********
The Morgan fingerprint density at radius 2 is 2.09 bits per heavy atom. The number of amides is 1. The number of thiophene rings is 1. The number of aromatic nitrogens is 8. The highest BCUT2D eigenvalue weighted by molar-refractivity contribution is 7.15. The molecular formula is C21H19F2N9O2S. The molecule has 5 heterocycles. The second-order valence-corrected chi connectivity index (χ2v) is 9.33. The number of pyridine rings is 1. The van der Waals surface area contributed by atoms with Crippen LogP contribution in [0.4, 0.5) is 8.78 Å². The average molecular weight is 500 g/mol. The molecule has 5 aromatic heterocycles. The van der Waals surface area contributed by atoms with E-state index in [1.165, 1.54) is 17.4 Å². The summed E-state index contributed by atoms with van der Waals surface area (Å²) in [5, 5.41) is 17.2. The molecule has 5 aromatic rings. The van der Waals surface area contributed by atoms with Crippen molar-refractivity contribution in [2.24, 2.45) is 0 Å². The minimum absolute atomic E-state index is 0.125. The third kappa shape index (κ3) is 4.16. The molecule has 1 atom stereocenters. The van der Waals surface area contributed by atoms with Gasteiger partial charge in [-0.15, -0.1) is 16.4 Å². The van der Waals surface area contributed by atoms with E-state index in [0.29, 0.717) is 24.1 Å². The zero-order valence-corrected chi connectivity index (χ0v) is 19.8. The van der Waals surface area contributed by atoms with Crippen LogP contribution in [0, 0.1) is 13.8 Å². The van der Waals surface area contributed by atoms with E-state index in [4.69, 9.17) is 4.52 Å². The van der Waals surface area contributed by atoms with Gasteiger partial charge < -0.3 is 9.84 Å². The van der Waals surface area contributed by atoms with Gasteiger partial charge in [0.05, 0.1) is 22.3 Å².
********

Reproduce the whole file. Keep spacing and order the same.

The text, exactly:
The Morgan fingerprint density at radius 2 is 2.09 bits per heavy atom. The number of amides is 1. The number of thiophene rings is 1. The number of aromatic nitrogens is 8. The highest BCUT2D eigenvalue weighted by molar-refractivity contribution is 7.15. The molecular formula is C21H19F2N9O2S. The molecule has 5 heterocycles. The second-order valence-corrected chi connectivity index (χ2v) is 9.33. The number of pyridine rings is 1. The van der Waals surface area contributed by atoms with Crippen LogP contribution in [0.4, 0.5) is 8.78 Å². The average molecular weight is 500 g/mol. The molecule has 5 aromatic heterocycles. The van der Waals surface area contributed by atoms with E-state index in [1.165, 1.54) is 17.4 Å². The summed E-state index contributed by atoms with van der Waals surface area (Å²) in [5, 5.41) is 17.2. The molecule has 5 aromatic rings. The van der Waals surface area contributed by atoms with Crippen molar-refractivity contribution in [2.24, 2.45) is 0 Å². The minimum absolute atomic E-state index is 0.125. The third kappa shape index (κ3) is 4.16. The molecule has 1 atom stereocenters. The van der Waals surface area contributed by atoms with Gasteiger partial charge in [-0.15, -0.1) is 16.4 Å². The van der Waals surface area contributed by atoms with E-state index in [0.29, 0.717) is 24.1 Å². The zero-order valence-corrected chi connectivity index (χ0v) is 19.8. The van der Waals surface area contributed by atoms with Crippen LogP contribution in [0, 0.1) is 13.8 Å². The van der Waals surface area contributed by atoms with E-state index in [4.69, 9.17) is 4.52 Å². The van der Waals surface area contributed by atoms with Gasteiger partial charge < -0.3 is 9.84 Å². The van der Waals surface area contributed by atoms with Gasteiger partial charge in [0.05, 0.1) is 22.3 Å².